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Westerly - Weighing little more than 2 ounces, piping plovers wield an inordinate amount of authority for their size.
Multi-ton dump trucks and bulldozers flee at just the possibility of their arrival. Workmen who think nothing of moving mountains of earth and rock bow to the tiny sandy-colored birds' nesting instincts and promptly get out of the way.
"I have to be done by April 1 because of the plovers. If they come, the Fish & Wildlife Service can shut me down," said Rob Ferrara, general superintendent for Cherenzia Excavation of Pawcatuck and leader of a crew restoring the Misquamicut beach dunes flattened by Hurricane Sandy last October. "We may be working until Saturday, but I'll be done."
Ferrara spoke last Wednesday, after four months of 10-hour days sifting, sorting and moving about 70,000 cubic yards of sand and debris thrown onto roads and parking lots by Sandy.
Janet Freedman, coastal geologist with the Rhode Island Coastal Resources Management Council, said the contractors were given the choice of hiring a plover monitor or finishing by April 1, when the birds, afforded special protection because of their threatened species status, begin building nests in shoreline areas. Plovers wouldn't nest on Misquamicut beaches, she said, but might find the mounds of sand in the state beach parking lot attractive.
"The fear was that if the plovers nested in the sand piled in the parking lot, they wouldn't be able to move the sand until the birds fledged and the parking lot would have to be closed," she said.
The dune restoration was a joint project of the town and the state, and is costing about $700,000 that will be reimbursed by the Federal Emergency Management Agency, said Steve Hartford, town manager. About 30,000 yards of sand went to recreate the dunes at the popular state beach, and the rest built dunes on the town and fire district beaches. Enough was left over to also afford the private cottages to the east of the public beaches a protective corridor of high sand.
"The most sensible thing to do was to put all that sand back on the beaches," Hartford said.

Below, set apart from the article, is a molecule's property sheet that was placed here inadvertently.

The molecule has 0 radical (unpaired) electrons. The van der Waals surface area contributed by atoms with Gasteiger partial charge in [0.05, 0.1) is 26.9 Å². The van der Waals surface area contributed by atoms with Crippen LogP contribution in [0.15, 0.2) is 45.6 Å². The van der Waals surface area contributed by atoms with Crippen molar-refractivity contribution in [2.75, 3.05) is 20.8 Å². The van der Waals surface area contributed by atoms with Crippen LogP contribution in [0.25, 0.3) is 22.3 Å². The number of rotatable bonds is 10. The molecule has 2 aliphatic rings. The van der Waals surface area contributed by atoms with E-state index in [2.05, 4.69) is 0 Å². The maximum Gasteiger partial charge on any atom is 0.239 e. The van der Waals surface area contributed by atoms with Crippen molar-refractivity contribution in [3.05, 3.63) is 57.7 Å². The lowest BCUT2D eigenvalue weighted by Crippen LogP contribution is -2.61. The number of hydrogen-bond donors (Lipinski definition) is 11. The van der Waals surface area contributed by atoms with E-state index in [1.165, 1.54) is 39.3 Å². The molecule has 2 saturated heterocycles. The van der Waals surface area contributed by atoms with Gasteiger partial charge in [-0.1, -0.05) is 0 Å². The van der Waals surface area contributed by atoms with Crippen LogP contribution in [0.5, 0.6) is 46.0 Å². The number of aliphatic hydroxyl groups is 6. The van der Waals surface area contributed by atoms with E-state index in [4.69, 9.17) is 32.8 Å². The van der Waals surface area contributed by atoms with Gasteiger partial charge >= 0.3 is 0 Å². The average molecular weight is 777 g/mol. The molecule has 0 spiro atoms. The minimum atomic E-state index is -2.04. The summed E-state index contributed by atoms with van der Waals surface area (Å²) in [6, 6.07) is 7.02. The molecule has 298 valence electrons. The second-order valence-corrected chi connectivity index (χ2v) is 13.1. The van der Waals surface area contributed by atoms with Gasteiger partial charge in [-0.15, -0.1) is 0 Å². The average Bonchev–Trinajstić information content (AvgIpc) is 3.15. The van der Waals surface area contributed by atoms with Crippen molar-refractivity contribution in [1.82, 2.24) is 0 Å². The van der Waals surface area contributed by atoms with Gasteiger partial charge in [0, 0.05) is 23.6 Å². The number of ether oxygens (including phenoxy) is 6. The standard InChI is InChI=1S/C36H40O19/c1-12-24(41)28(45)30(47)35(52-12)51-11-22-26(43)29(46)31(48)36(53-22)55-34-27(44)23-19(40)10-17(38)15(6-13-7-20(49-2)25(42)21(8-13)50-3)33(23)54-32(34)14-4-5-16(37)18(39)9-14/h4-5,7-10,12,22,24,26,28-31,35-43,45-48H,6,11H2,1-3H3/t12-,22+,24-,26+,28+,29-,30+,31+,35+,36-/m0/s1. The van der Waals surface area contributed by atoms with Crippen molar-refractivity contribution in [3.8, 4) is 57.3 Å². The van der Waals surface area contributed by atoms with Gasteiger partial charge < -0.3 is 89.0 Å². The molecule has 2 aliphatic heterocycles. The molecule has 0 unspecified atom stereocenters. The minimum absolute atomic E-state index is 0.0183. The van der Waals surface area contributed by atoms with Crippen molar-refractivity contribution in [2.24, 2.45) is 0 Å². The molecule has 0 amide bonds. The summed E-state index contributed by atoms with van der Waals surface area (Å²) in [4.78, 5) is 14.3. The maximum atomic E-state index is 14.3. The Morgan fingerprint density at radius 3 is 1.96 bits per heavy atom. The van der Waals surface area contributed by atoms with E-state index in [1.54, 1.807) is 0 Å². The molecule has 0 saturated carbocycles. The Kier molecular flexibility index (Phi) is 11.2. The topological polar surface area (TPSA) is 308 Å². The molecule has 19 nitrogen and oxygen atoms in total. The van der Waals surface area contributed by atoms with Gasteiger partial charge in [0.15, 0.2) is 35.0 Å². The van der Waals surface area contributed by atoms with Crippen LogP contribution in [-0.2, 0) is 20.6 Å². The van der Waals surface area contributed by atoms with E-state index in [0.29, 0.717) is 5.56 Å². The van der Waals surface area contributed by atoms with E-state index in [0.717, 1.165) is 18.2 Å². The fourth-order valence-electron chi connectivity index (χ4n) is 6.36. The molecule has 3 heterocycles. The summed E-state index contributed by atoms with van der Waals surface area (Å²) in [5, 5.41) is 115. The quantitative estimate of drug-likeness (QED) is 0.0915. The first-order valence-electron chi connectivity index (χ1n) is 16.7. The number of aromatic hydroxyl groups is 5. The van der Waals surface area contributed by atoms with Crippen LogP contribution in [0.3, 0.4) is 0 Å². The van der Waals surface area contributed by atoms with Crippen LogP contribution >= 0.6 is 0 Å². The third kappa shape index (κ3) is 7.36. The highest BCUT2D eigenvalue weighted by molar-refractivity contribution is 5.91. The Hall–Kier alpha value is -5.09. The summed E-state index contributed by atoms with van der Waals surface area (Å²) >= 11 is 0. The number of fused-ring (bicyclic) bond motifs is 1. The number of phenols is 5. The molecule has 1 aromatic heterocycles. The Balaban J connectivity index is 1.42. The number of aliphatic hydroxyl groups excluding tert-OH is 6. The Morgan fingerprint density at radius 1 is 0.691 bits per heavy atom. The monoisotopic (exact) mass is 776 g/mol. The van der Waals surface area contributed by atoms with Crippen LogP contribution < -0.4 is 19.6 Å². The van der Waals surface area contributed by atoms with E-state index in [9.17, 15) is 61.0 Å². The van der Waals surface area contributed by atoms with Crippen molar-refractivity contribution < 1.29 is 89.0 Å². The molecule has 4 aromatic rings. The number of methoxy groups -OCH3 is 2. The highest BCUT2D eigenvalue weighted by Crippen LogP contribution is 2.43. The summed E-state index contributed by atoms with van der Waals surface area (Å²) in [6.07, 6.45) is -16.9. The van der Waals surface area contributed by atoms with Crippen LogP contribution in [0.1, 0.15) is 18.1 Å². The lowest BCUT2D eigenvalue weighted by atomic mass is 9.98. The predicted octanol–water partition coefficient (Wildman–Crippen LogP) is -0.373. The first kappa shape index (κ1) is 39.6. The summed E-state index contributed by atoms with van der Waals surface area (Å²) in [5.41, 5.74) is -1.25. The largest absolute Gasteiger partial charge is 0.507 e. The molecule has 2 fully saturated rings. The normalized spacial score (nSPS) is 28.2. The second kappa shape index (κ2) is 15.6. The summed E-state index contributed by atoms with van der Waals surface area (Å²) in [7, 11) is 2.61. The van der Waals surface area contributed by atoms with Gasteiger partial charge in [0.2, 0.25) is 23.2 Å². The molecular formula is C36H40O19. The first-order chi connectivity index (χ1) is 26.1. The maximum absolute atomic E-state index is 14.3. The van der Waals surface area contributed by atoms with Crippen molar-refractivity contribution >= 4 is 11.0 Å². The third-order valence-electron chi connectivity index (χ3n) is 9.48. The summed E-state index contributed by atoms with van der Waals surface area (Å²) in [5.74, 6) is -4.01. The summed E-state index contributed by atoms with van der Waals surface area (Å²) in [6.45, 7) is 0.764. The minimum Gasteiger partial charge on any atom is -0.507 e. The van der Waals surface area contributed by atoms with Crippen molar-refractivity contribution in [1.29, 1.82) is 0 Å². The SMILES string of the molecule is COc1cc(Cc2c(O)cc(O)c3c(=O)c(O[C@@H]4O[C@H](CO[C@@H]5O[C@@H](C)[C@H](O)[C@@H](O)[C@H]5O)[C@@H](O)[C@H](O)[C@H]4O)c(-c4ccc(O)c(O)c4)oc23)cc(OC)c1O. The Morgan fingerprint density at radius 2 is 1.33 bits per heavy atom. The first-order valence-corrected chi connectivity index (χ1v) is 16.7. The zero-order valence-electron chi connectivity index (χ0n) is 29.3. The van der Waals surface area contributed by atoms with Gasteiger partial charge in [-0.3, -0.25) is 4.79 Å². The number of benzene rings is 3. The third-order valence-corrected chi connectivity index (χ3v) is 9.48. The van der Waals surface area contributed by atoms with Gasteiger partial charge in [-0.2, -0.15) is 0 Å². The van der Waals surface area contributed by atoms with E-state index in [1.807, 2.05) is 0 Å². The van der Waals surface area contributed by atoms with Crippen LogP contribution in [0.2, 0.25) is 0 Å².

Freedman said the rebuilt dunes aren't considered a permanent solution to the threat of future storm surges but will provide a buffer for a few years, and enable the beaches to reopen this summer.
A future, larger project to enlarge the eroded beaches would probably involve dredging offshore, she said.
"If it were an undeveloped, natural beach, the best thing to do would be to let the beach migrate landward," she said.
But Misquamicut is "a manufactured shoreline," she said, and the dunes taken out by Sandy were built by human labor in the 1980s. To determine the best design for the new dunes, she said, her office studied aerial photographs from before the storm and determined the optimal angles and height for the sand.
"We wanted a nice, gradual gradient to the dune crest, so the waves will run up the dunes instead of slamming up against them," she said.
The specifications called for the dunes to be 14 feet high, with a 4-to-1 or 5-to-1 slope to the water, depending on the location, Ferrara said.
"It's really very simple, once you understand the slope," he said, standing atop one of the dunes as a truck left yet another load of sand a short distance away. Waves hitting a slope that's too steep, he said, would eat away large chunks of sand at once, causing the dunes to be undermined and collapse.
Snow fences or dune grass will help the fatten the dunes further by trapping sand and buffering strong winds, Freedman said. Dune grass may recolonize on its own in some areas and is being planted in others. But grass plants are in high demand all along the North Atlantic coastal areas struck by Sandy, so there won't be enough to replant all the Misquamicut dunes by this summer.
"Everybody's looking for dune grass, and the nurseries haven't been able to keep up," she said.